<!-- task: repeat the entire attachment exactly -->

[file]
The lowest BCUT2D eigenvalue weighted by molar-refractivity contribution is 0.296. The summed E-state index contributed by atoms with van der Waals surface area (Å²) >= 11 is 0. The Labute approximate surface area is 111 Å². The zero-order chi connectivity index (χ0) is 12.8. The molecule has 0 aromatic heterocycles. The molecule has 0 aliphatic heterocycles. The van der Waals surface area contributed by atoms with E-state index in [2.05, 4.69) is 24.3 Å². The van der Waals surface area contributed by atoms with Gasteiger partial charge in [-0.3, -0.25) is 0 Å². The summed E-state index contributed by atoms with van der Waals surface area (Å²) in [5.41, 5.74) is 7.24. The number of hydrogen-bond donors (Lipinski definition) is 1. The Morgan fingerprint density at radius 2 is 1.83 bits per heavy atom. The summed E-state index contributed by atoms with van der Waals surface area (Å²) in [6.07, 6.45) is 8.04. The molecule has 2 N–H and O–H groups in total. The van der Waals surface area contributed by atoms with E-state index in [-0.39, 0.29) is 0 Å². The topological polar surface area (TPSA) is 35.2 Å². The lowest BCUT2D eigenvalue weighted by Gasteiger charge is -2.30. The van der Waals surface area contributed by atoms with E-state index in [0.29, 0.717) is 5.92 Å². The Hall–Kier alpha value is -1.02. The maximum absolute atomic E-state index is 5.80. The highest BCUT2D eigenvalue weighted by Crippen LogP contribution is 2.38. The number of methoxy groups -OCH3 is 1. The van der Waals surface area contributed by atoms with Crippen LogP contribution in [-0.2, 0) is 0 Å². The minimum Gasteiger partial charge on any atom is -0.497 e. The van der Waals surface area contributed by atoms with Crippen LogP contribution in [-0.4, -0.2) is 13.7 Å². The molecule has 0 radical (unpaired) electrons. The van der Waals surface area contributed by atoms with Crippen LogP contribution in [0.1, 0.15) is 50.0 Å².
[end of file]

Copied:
The lowest BCUT2D eigenvalue weighted by molar-refractivity contribution is 0.296. The summed E-state index contributed by atoms with van der Waals surface area (Å²) >= 11 is 0. The Labute approximate surface area is 111 Å². The zero-order chi connectivity index (χ0) is 12.8. The molecule has 0 aromatic heterocycles. The molecule has 0 aliphatic heterocycles. The van der Waals surface area contributed by atoms with E-state index in [2.05, 4.69) is 24.3 Å². The van der Waals surface area contributed by atoms with Gasteiger partial charge in [-0.3, -0.25) is 0 Å². The summed E-state index contributed by atoms with van der Waals surface area (Å²) in [5.41, 5.74) is 7.24. The number of hydrogen-bond donors (Lipinski definition) is 1. The Morgan fingerprint density at radius 2 is 1.83 bits per heavy atom. The summed E-state index contributed by atoms with van der Waals surface area (Å²) in [6.07, 6.45) is 8.04. The molecule has 2 N–H and O–H groups in total. The van der Waals surface area contributed by atoms with E-state index in [-0.39, 0.29) is 0 Å². The topological polar surface area (TPSA) is 35.2 Å². The lowest BCUT2D eigenvalue weighted by Gasteiger charge is -2.30. The van der Waals surface area contributed by atoms with E-state index in [0.29, 0.717) is 5.92 Å². The Hall–Kier alpha value is -1.02. The maximum absolute atomic E-state index is 5.80. The highest BCUT2D eigenvalue weighted by Crippen LogP contribution is 2.38. The number of methoxy groups -OCH3 is 1. The van der Waals surface area contributed by atoms with Crippen LogP contribution in [-0.2, 0) is 0 Å². The minimum Gasteiger partial charge on any atom is -0.497 e. The van der Waals surface area contributed by atoms with Crippen LogP contribution in [-0.4, -0.2) is 13.7 Å². The molecule has 0 radical (unpaired) electrons. The van der Waals surface area contributed by atoms with Crippen LogP contribution in [0.1, 0.15) is 50.0 Å².